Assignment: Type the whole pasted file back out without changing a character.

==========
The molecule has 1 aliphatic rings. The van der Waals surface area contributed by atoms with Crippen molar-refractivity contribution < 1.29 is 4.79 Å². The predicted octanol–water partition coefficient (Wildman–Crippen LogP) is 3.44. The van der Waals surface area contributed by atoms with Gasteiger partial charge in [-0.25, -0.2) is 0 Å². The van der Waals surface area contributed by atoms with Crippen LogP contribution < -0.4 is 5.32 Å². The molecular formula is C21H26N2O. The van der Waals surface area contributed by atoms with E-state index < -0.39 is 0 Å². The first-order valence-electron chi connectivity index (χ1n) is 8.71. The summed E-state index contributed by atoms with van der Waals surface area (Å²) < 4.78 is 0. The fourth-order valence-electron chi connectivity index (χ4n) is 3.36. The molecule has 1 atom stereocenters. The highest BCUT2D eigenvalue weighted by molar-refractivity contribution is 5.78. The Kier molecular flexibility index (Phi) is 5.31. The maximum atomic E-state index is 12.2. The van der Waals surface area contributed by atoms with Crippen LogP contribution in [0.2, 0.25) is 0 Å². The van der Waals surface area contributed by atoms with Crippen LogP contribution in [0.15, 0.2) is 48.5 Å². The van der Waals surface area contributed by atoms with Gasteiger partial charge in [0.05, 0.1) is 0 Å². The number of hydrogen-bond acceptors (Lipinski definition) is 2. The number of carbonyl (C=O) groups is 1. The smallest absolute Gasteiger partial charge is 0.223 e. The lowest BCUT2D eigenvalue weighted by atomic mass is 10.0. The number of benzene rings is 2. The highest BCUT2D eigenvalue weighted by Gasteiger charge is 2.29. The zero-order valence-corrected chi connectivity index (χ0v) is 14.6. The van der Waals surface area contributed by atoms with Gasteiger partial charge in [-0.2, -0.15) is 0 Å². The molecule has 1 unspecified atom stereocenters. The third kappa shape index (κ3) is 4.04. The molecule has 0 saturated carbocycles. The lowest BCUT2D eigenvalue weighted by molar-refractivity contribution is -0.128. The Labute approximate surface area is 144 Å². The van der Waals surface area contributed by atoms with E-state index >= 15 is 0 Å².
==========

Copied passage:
The molecule has 1 aliphatic rings. The van der Waals surface area contributed by atoms with Crippen molar-refractivity contribution < 1.29 is 4.79 Å². The predicted octanol–water partition coefficient (Wildman–Crippen LogP) is 3.44. The van der Waals surface area contributed by atoms with Gasteiger partial charge in [-0.25, -0.2) is 0 Å². The van der Waals surface area contributed by atoms with Crippen LogP contribution < -0.4 is 5.32 Å². The molecular formula is C21H26N2O. The van der Waals surface area contributed by atoms with E-state index < -0.39 is 0 Å². The first-order valence-electron chi connectivity index (χ1n) is 8.71. The summed E-state index contributed by atoms with van der Waals surface area (Å²) < 4.78 is 0. The fourth-order valence-electron chi connectivity index (χ4n) is 3.36. The molecule has 1 atom stereocenters. The highest BCUT2D eigenvalue weighted by molar-refractivity contribution is 5.78. The Kier molecular flexibility index (Phi) is 5.31. The maximum atomic E-state index is 12.2. The van der Waals surface area contributed by atoms with Crippen LogP contribution in [0.2, 0.25) is 0 Å². The van der Waals surface area contributed by atoms with Crippen LogP contribution in [0.15, 0.2) is 48.5 Å². The van der Waals surface area contributed by atoms with Gasteiger partial charge in [0.05, 0.1) is 0 Å². The number of hydrogen-bond acceptors (Lipinski definition) is 2. The number of carbonyl (C=O) groups is 1. The smallest absolute Gasteiger partial charge is 0.223 e. The lowest BCUT2D eigenvalue weighted by atomic mass is 10.0. The number of benzene rings is 2. The highest BCUT2D eigenvalue weighted by Gasteiger charge is 2.29. The zero-order valence-corrected chi connectivity index (χ0v) is 14.6. The van der Waals surface area contributed by atoms with Gasteiger partial charge in [-0.2, -0.15) is 0 Å². The molecule has 1 unspecified atom stereocenters. The third kappa shape index (κ3) is 4.04. The molecule has 0 saturated carbocycles. The lowest BCUT2D eigenvalue weighted by molar-refractivity contribution is -0.128. The Labute approximate surface area is 144 Å². The van der Waals surface area contributed by atoms with E-state index >= 15 is 0 Å².